As reported in the Chicago Tribune, former Chicago Bull Horace Grant won a $1.46 million arbitration award against Morgan Keegan & Co. for losses in some bond mutual funds.
The award represents nearly all of the unrealized losses Grant allegedly suffered as of January 2008.
Grant, who played with the Bulls from 1987 to 1994 when they won three NBA championships, had alleged that Morgan Keegan, a Memphis, Tenn.-based broker, sold him four high-yield bond funds with more risk in them than he was told. Morgan Keegan marketed the funds as conservative investments appropriate for retirees who were looking to protect their principal.
In 2007, the four funds plummeted by an average of 58 percent, according to Grant’s complaint filed in March 2008 with the Financial Industry Regulatory Authority, or Finra, which runs the arbitration forum for investors. Similar bond funds lost 6.9 percent that year, the complaint said.
The Morgan Keegan funds were clobbered by the meltdown in sub-prime residential mortgages, largely because they invested in risky debt-related securities and other mortgage-related holdings. The complaint alleged that Morgan Keegan failed to disclose the funds’ large concentrations of such securities, an allegation that the brokerage firm had denied.
The FINRA arbitration panel did not provide any reasons for finding in favor of Grant, who did not return phone calls seeking comment. Grant, who lives in California , retired in 2004 from the Los Angeles Lakers. Morgan Keegan said in a statement that “arbitration cases turn on their individual facts and we don’t agree with the outcome.”
The brokerage firm, a unit of Regions Financial Corp., a bank based in Birmingham , Ala. , faces a flood of arbitration claims from investors related to its high-yield bond funds. Investors in the funds reportedly lost more than $2 billion in 2007.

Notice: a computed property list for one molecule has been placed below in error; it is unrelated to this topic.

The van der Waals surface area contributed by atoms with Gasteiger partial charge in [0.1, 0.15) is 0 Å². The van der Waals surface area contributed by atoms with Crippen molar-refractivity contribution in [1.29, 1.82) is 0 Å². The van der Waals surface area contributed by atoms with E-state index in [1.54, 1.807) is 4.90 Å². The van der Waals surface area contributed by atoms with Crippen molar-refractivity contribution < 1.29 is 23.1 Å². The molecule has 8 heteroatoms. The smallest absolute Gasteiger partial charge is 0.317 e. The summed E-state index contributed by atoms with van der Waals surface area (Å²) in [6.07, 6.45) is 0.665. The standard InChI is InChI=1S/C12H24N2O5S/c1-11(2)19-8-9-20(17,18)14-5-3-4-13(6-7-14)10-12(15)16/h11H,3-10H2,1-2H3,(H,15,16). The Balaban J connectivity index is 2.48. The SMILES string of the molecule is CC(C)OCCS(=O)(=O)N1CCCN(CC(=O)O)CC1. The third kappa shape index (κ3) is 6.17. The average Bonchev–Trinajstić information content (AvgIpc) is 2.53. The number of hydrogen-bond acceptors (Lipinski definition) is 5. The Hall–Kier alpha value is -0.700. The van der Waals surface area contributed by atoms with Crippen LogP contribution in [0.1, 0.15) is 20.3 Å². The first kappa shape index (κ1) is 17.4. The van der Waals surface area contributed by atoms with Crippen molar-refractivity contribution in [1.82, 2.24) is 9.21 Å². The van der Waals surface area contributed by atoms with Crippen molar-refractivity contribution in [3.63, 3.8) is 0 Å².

A Morgan Keegan spokesperson said that investor claims have been denied in about half of arbitrations cases heard to date. FINRA has so far heard 57 Morgan Keegan cases related to its high-yield mutual funds.
Last year, complaints involving mutual funds outnumbered complaints involving stocks for the first time, according to FINRA statistics. The phenomenon has continued so far this year, as last year’s bear market shattered belief that mutual funds that invest in bonds or other fixed-income products were less volatile than stocks.
If you have questions about bond mutual fund investments you made or investments you made with Morgan Keegan, or if you believe that you have been the victim of a securities fraud, The White Law Group may be able to help. To speak to a securities attorney, please call our Chicago office at 312-238-9650 for a free consultation.
The White Law Group is a national securities fraud, securities arbitration, investor protection, and securities regulation/compliance law firm with offices in Chicago, Illinois and Boca Raton, Florida.
For more information on The White Law Group, visit http://www.whitesecuritieslaw.com.